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This is the text (less the three final paragraphs) of a talk given by Jack Shallcrass of Wellington on the weekly Radio New Zealand feature "Sunday Supplement" on 16 August 1992.

In the Basque country of Northern Spain there is a highly successful industrial system known as Mondragon. It has been going for about 50 years with increasing strength. Even though models like this don't necessarily transfer to other places and conditions, we can learn a great deal from them.

The people concerned began Mondragon with no money, but there was a vision, there was conviction, and there was human capital.

They began in an old garage, and within a generation they had nearly 100 enterprises producing a complete range of manufacturing goods. They had also set up and completely financed their own banking system, research institutions, polytechnic, university and social security and health systems. The people themselves own and run these systems - we are selling ours.

Each productive enterprise works independently. There is no external share-holding because all shares are held by the employees. All senior positions in the factories are by election and they carry no privileges.

On retirement, workers' shares become their pensions and the replacement employees begin to buy into the business by contributing from wages. Every enterprise shares the cost of the health, education and research systems which serve the general good.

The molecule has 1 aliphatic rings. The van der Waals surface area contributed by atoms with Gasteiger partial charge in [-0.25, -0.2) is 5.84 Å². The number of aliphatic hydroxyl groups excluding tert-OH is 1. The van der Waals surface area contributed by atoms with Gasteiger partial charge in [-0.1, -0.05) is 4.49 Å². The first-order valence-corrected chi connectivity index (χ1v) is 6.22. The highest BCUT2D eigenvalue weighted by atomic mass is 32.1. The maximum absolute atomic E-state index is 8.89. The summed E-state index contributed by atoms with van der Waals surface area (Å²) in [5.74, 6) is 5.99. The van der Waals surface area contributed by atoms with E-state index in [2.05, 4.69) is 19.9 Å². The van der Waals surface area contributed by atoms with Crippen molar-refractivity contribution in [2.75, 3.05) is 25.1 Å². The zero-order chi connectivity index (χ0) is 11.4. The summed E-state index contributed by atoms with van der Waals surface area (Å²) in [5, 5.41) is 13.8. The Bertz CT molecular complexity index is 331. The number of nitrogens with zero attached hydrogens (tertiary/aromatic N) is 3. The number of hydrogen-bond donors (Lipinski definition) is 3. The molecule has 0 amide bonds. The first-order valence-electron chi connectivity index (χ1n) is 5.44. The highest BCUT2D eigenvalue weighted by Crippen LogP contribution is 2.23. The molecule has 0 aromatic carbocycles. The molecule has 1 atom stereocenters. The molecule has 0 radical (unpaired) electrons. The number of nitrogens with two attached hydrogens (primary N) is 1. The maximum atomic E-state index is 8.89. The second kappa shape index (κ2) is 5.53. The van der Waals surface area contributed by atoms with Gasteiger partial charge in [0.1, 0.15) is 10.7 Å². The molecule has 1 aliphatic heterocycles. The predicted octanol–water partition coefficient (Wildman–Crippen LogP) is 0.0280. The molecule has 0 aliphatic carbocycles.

It is a self-directed, self-sustaining system that draws its strength from the skill, imagination and energy of its members.

Mondragon seems to have combined some of the best of capitalism and the best of socialism in ways that avoid the worst of each. At its core is the strength and flexibility that came from engaging people's intelligent commitment through shared ownership and control.

In New Zealand we have recently followed a different path. The co-operative spirit of the past has given way to a fiercely competitive ethic, in which the market rules within and between organisations. Used indiscriminately it has not only caused a good deal of social misery and disillusion, but also threatens divisiveness in institutions like schools and hospitals which require collegial, co-operative behaviour. We could find guidelines in the principles which animate Mondragon that would help us strike new and more appropriate balances between co-operative and competitive models.

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